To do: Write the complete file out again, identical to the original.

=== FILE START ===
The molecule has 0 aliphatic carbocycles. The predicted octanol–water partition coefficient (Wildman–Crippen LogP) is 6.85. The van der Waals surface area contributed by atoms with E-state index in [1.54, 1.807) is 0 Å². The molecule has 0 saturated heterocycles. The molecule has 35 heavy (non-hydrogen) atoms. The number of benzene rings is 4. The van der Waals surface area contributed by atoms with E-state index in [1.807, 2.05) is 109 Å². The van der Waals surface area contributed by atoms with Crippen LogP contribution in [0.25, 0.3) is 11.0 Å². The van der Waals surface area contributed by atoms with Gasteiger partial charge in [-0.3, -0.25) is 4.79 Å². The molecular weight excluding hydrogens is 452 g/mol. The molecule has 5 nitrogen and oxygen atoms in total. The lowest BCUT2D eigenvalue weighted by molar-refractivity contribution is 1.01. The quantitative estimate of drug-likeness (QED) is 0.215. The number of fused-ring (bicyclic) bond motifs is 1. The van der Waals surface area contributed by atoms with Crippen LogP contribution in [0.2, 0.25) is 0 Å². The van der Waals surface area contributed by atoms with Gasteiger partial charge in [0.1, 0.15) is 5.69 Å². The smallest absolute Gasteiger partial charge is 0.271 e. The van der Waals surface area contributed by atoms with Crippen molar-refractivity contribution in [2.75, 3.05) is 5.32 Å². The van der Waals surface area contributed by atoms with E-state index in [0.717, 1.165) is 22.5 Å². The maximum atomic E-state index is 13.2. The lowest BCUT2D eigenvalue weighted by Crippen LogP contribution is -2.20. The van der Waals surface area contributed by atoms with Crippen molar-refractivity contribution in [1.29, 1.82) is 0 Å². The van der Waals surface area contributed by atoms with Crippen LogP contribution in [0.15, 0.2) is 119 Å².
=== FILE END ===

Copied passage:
The molecule has 0 aliphatic carbocycles. The predicted octanol–water partition coefficient (Wildman–Crippen LogP) is 6.85. The van der Waals surface area contributed by atoms with E-state index in [1.54, 1.807) is 0 Å². The molecule has 0 saturated heterocycles. The molecule has 35 heavy (non-hydrogen) atoms. The number of benzene rings is 4. The van der Waals surface area contributed by atoms with E-state index in [1.807, 2.05) is 109 Å². The van der Waals surface area contributed by atoms with Crippen LogP contribution in [0.25, 0.3) is 11.0 Å². The van der Waals surface area contributed by atoms with Gasteiger partial charge in [-0.3, -0.25) is 4.79 Å². The molecular weight excluding hydrogens is 452 g/mol. The molecule has 5 nitrogen and oxygen atoms in total. The lowest BCUT2D eigenvalue weighted by molar-refractivity contribution is 1.01. The quantitative estimate of drug-likeness (QED) is 0.215. The number of fused-ring (bicyclic) bond motifs is 1. The van der Waals surface area contributed by atoms with Crippen LogP contribution in [0.2, 0.25) is 0 Å². The van der Waals surface area contributed by atoms with Gasteiger partial charge in [0.1, 0.15) is 5.69 Å². The smallest absolute Gasteiger partial charge is 0.271 e. The van der Waals surface area contributed by atoms with Crippen molar-refractivity contribution in [2.75, 3.05) is 5.32 Å². The van der Waals surface area contributed by atoms with E-state index in [0.717, 1.165) is 22.5 Å². The maximum atomic E-state index is 13.2. The lowest BCUT2D eigenvalue weighted by Crippen LogP contribution is -2.20. The van der Waals surface area contributed by atoms with Crippen molar-refractivity contribution in [1.29, 1.82) is 0 Å². The van der Waals surface area contributed by atoms with Crippen LogP contribution in [0.15, 0.2) is 119 Å².